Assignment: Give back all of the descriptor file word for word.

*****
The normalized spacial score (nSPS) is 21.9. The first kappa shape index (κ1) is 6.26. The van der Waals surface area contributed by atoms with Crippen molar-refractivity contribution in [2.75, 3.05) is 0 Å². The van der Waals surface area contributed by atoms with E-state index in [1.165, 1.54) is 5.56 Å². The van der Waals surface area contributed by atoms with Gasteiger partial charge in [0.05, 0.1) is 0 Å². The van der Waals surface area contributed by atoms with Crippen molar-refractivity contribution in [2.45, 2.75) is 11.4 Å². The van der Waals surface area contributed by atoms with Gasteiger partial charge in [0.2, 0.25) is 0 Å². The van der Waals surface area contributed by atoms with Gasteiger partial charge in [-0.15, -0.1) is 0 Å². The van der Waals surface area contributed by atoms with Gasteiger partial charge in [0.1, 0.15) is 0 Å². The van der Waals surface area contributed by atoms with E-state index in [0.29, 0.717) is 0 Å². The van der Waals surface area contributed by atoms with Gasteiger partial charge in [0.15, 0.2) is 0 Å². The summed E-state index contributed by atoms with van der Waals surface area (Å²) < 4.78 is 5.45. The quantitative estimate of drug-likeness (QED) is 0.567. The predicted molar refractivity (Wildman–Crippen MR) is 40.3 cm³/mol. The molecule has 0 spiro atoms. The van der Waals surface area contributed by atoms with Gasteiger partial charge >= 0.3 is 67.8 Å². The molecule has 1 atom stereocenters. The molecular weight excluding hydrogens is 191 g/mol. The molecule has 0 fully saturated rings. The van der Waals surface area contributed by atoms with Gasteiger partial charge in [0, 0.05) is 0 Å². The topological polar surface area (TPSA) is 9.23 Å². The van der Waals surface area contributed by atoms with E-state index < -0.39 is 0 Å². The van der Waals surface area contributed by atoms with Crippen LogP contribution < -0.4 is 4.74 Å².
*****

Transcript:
The normalized spacial score (nSPS) is 21.9. The first kappa shape index (κ1) is 6.26. The van der Waals surface area contributed by atoms with Crippen molar-refractivity contribution in [2.75, 3.05) is 0 Å². The van der Waals surface area contributed by atoms with E-state index in [1.165, 1.54) is 5.56 Å². The van der Waals surface area contributed by atoms with Gasteiger partial charge in [0.05, 0.1) is 0 Å². The van der Waals surface area contributed by atoms with Crippen molar-refractivity contribution in [2.45, 2.75) is 11.4 Å². The van der Waals surface area contributed by atoms with Gasteiger partial charge in [0.2, 0.25) is 0 Å². The van der Waals surface area contributed by atoms with Gasteiger partial charge in [-0.15, -0.1) is 0 Å². The van der Waals surface area contributed by atoms with Gasteiger partial charge in [0.1, 0.15) is 0 Å². The van der Waals surface area contributed by atoms with E-state index in [0.29, 0.717) is 0 Å². The van der Waals surface area contributed by atoms with Gasteiger partial charge in [0.15, 0.2) is 0 Å². The summed E-state index contributed by atoms with van der Waals surface area (Å²) < 4.78 is 5.45. The quantitative estimate of drug-likeness (QED) is 0.567. The predicted molar refractivity (Wildman–Crippen MR) is 40.3 cm³/mol. The molecule has 0 spiro atoms. The van der Waals surface area contributed by atoms with Gasteiger partial charge >= 0.3 is 67.8 Å². The molecule has 1 atom stereocenters. The molecular weight excluding hydrogens is 191 g/mol. The molecule has 0 fully saturated rings. The van der Waals surface area contributed by atoms with Gasteiger partial charge in [0, 0.05) is 0 Å². The topological polar surface area (TPSA) is 9.23 Å². The van der Waals surface area contributed by atoms with E-state index < -0.39 is 0 Å². The van der Waals surface area contributed by atoms with Crippen LogP contribution < -0.4 is 4.74 Å².